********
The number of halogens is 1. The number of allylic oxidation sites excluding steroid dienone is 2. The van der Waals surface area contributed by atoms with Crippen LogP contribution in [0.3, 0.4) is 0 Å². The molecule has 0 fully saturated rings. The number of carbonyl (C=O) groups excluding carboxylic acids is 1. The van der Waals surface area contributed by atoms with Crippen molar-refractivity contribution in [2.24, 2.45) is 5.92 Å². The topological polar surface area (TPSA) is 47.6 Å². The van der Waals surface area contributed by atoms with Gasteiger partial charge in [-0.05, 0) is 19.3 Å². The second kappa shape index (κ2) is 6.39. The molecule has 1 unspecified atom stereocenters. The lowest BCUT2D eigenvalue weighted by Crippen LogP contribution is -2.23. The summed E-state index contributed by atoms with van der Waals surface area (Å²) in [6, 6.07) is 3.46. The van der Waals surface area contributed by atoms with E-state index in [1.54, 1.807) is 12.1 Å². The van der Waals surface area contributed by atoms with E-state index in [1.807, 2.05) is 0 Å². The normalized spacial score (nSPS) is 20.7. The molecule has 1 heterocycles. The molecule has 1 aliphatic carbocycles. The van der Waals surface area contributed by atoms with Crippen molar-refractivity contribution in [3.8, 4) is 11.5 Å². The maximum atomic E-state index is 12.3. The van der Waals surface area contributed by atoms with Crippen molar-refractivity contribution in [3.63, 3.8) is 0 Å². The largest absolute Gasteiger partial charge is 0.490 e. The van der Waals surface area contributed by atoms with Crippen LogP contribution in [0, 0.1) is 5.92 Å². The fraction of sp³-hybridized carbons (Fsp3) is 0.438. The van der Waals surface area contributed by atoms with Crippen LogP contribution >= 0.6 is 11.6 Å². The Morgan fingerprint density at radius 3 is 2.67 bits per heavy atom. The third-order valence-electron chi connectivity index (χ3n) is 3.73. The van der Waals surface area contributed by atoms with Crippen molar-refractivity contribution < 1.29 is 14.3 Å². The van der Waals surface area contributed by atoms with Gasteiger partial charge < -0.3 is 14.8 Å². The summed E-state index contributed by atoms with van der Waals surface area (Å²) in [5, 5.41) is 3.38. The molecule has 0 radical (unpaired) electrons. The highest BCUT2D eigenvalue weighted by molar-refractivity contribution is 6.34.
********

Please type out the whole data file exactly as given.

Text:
The number of halogens is 1. The number of allylic oxidation sites excluding steroid dienone is 2. The van der Waals surface area contributed by atoms with Crippen LogP contribution in [0.3, 0.4) is 0 Å². The molecule has 0 fully saturated rings. The number of carbonyl (C=O) groups excluding carboxylic acids is 1. The van der Waals surface area contributed by atoms with Crippen molar-refractivity contribution in [2.24, 2.45) is 5.92 Å². The topological polar surface area (TPSA) is 47.6 Å². The van der Waals surface area contributed by atoms with Gasteiger partial charge in [-0.05, 0) is 19.3 Å². The second kappa shape index (κ2) is 6.39. The molecule has 1 unspecified atom stereocenters. The lowest BCUT2D eigenvalue weighted by Crippen LogP contribution is -2.23. The summed E-state index contributed by atoms with van der Waals surface area (Å²) in [6, 6.07) is 3.46. The van der Waals surface area contributed by atoms with E-state index in [1.54, 1.807) is 12.1 Å². The van der Waals surface area contributed by atoms with E-state index in [1.807, 2.05) is 0 Å². The normalized spacial score (nSPS) is 20.7. The molecule has 1 heterocycles. The molecule has 1 aliphatic carbocycles. The van der Waals surface area contributed by atoms with Crippen molar-refractivity contribution in [3.8, 4) is 11.5 Å². The maximum atomic E-state index is 12.3. The van der Waals surface area contributed by atoms with Crippen molar-refractivity contribution in [3.63, 3.8) is 0 Å². The largest absolute Gasteiger partial charge is 0.490 e. The van der Waals surface area contributed by atoms with Crippen LogP contribution in [0, 0.1) is 5.92 Å². The fraction of sp³-hybridized carbons (Fsp3) is 0.438. The van der Waals surface area contributed by atoms with Crippen LogP contribution >= 0.6 is 11.6 Å². The Morgan fingerprint density at radius 3 is 2.67 bits per heavy atom. The third-order valence-electron chi connectivity index (χ3n) is 3.73. The van der Waals surface area contributed by atoms with Crippen molar-refractivity contribution < 1.29 is 14.3 Å². The van der Waals surface area contributed by atoms with Gasteiger partial charge < -0.3 is 14.8 Å². The summed E-state index contributed by atoms with van der Waals surface area (Å²) in [5, 5.41) is 3.38. The molecule has 0 radical (unpaired) electrons. The highest BCUT2D eigenvalue weighted by molar-refractivity contribution is 6.34.